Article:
For small gardens and balconies, garden designer Jim Fogarty shows how to delve deep into the designer’s bag of tricks to come up with a result that’s sheer magic.
As land size is gradually being squeezed in city areas, and apartment living is becoming more popular, gardeners are on the lookout for new ways to incorporate gardens into tighter spaces. Designers use several tricks to get the most out of small gardens, and there are many ideas a home gardener can adopt to green up their little patch of outdoors.
This is the concept of reducing the scale of everything in your garden so that the extra detail makes the space feel bigger. Downsizing everything – furniture, plantings, décor – gives you the ability to fit more in. This is great for families with children, but the risk is putting too much in and cluttering the garden with too many things and colours.
The popular approach is to increase the scale of everything. For instance, instead of bricks, use large-format pavers. For decking, avoid narrow (70mm or 90mm) decking boards, and instead use wider boards as much as 200mm. Over-scaling will make you feel smaller and the garden bigger.
In most cases, the temptation with small spaces is to push the garden beds out against the walls, but you must resist this notion. In order to make your garden ‘seem’ bigger you need to be smart about how you utilise your garden beds. Deeper garden beds will actually make the space appear larger.
Keep colour schemes simple. Bright, vibrant colours will bring a garden closer to you. Softer and darker hues will push the garden away. Consider tricks of perspective when designing the planting scheme. A black fence hides your fenceline, lets your plants become dominant and makes your garden appear larger than it really is. That said, in a small space, a bright feature wall colour adds visual impact and can make up for lack of planting space.
If you are unsure about the best way to plant a small garden, a green theme is a simple way to make it seem bigger. Select plants for their foliage and keep flower colours simple, if any at all. Tall plants or trees will enclose a garden making it feel smaller, especially if you plant them around the edges. In a small area, use large shrubs as ‘small trees’ which suit the scale of the space. Bring the garden indoors using indoor plants, and extend the house outdoors. If you can somehow blur this transition then you can ‘steal’ the indoor space to make your garden seem bigger.
If you have a balcony garden, a simple solution to make over this tiny space is to plant up some pots with a collection of succulents, edibles or ornamentals. The great benefit of this approach is that when you move, you can take your pots with you.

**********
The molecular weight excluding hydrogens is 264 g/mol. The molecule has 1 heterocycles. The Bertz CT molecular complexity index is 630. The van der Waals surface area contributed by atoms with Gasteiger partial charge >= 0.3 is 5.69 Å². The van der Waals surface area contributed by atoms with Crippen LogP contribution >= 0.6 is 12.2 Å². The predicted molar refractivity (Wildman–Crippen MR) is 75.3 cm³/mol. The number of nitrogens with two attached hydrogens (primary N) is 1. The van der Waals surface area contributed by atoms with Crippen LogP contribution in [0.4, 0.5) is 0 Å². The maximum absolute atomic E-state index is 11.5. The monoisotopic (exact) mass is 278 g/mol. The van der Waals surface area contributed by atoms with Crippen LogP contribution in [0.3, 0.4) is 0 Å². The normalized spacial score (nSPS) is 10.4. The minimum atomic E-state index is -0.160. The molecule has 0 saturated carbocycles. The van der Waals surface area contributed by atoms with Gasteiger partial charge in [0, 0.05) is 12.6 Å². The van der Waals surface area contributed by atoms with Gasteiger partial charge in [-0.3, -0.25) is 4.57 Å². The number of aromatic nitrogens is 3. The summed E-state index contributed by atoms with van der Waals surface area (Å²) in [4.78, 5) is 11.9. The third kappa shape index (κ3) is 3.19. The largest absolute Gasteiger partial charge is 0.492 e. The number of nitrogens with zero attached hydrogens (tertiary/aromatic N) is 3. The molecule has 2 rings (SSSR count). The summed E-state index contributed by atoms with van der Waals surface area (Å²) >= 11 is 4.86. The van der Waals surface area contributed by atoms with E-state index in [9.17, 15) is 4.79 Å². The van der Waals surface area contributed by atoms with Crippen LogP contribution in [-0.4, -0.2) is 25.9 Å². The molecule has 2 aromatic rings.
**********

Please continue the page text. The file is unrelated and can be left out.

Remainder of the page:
Balconies are guaranteed to be windy and exposed year-round, and hot and sunny in summer. For these reasons, they need careful planning when it comes to plant selection. The balcony’s load-bearing ability is a vital consideration, so please check with an engineer before building a balcony garden to ensure it can take the weight of what you have in mind.
Look for lightweight materials in all your options. Timber structures and decking are lighter than solid walls and masonry paving. Aerated cement blocks weigh less than solid concrete blocks or bricks. Fibreclay and fibreglass pots are much lighter than clay or steel options.
Tip: the best balcony looks are the simplest. Stick with a simple colour and material palette and allocate a good percentage of your budget to quality, comfortable furniture.
Safety is always the priority when it comes to balcony gardens. Check with your local council for guidelines and always ensure you allow for the set back from balustrades, and ensure your balustrade complies with council guidelines to prevent children from climbing or accessing balustrades by way of climbing furniture or pots.
The use of mirrors to create the illusion that a small space is bigger than it is has been around for decades. Before you rush into installing mirrors in your garden, however, consider that whatever you are reflecting needs to be attractive or you could end up creating a bigger problem. You will also need to clean your mirror regularly for the trick of reflection to work.
Wasted wall space can be turned into attractive planted gardens using the concept of ‘green walls’. Vertical garden systems comprise modules containing a special potting mix and drip irrigation systems so that plants can grow in a sustainable environment. Green walls can be applied externally or internally to buildings.
Evergreen plants can provide insulation in winter by creating a blanket of air between the plants and the wall and also by reducing wind chill on the wall. The same applies in the heat of summer where a green wall can help to cool a north- or west-facing wall that is exposed to full sun.
As well as adding green life to walls, vertical gardens can be used as art installations. With more people living in high-rise areas, the addition of green life to buildings greatly enhances the social environment of city living as well as improving views from offices and apartments.